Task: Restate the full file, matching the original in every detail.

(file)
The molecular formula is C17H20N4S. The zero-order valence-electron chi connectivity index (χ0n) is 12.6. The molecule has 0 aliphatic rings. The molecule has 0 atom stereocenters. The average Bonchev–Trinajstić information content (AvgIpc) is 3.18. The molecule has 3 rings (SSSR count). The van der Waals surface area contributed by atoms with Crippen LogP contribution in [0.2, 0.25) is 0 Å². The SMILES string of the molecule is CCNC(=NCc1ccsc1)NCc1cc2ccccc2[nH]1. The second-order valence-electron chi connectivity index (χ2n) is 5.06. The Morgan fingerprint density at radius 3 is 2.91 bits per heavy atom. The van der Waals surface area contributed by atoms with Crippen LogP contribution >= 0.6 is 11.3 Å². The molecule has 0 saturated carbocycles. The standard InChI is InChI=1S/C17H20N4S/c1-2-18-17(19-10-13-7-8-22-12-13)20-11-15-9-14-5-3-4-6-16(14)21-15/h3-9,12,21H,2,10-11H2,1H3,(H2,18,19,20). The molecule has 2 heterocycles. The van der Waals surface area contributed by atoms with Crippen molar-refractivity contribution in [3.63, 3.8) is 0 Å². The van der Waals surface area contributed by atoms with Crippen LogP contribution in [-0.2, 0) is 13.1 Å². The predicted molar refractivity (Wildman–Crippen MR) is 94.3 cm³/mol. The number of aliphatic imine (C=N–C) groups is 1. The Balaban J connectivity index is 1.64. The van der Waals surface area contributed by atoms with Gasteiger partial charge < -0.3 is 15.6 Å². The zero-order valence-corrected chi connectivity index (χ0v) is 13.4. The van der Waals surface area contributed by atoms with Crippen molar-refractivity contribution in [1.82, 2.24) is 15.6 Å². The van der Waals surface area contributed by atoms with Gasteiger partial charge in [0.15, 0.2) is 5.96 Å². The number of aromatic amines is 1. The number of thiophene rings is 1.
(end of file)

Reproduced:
The molecular formula is C17H20N4S. The zero-order valence-electron chi connectivity index (χ0n) is 12.6. The molecule has 0 aliphatic rings. The molecule has 0 atom stereocenters. The average Bonchev–Trinajstić information content (AvgIpc) is 3.18. The molecule has 3 rings (SSSR count). The van der Waals surface area contributed by atoms with Crippen LogP contribution in [0.2, 0.25) is 0 Å². The SMILES string of the molecule is CCNC(=NCc1ccsc1)NCc1cc2ccccc2[nH]1. The second-order valence-electron chi connectivity index (χ2n) is 5.06. The Morgan fingerprint density at radius 3 is 2.91 bits per heavy atom. The van der Waals surface area contributed by atoms with Crippen LogP contribution >= 0.6 is 11.3 Å². The molecule has 0 saturated carbocycles. The standard InChI is InChI=1S/C17H20N4S/c1-2-18-17(19-10-13-7-8-22-12-13)20-11-15-9-14-5-3-4-6-16(14)21-15/h3-9,12,21H,2,10-11H2,1H3,(H2,18,19,20). The molecule has 2 heterocycles. The van der Waals surface area contributed by atoms with Crippen molar-refractivity contribution in [3.63, 3.8) is 0 Å². The van der Waals surface area contributed by atoms with Crippen LogP contribution in [-0.2, 0) is 13.1 Å². The predicted molar refractivity (Wildman–Crippen MR) is 94.3 cm³/mol. The number of aliphatic imine (C=N–C) groups is 1. The Balaban J connectivity index is 1.64. The van der Waals surface area contributed by atoms with Gasteiger partial charge < -0.3 is 15.6 Å². The zero-order valence-corrected chi connectivity index (χ0v) is 13.4. The van der Waals surface area contributed by atoms with Crippen molar-refractivity contribution in [1.82, 2.24) is 15.6 Å². The van der Waals surface area contributed by atoms with Gasteiger partial charge in [0.15, 0.2) is 5.96 Å². The number of aromatic amines is 1. The number of thiophene rings is 1.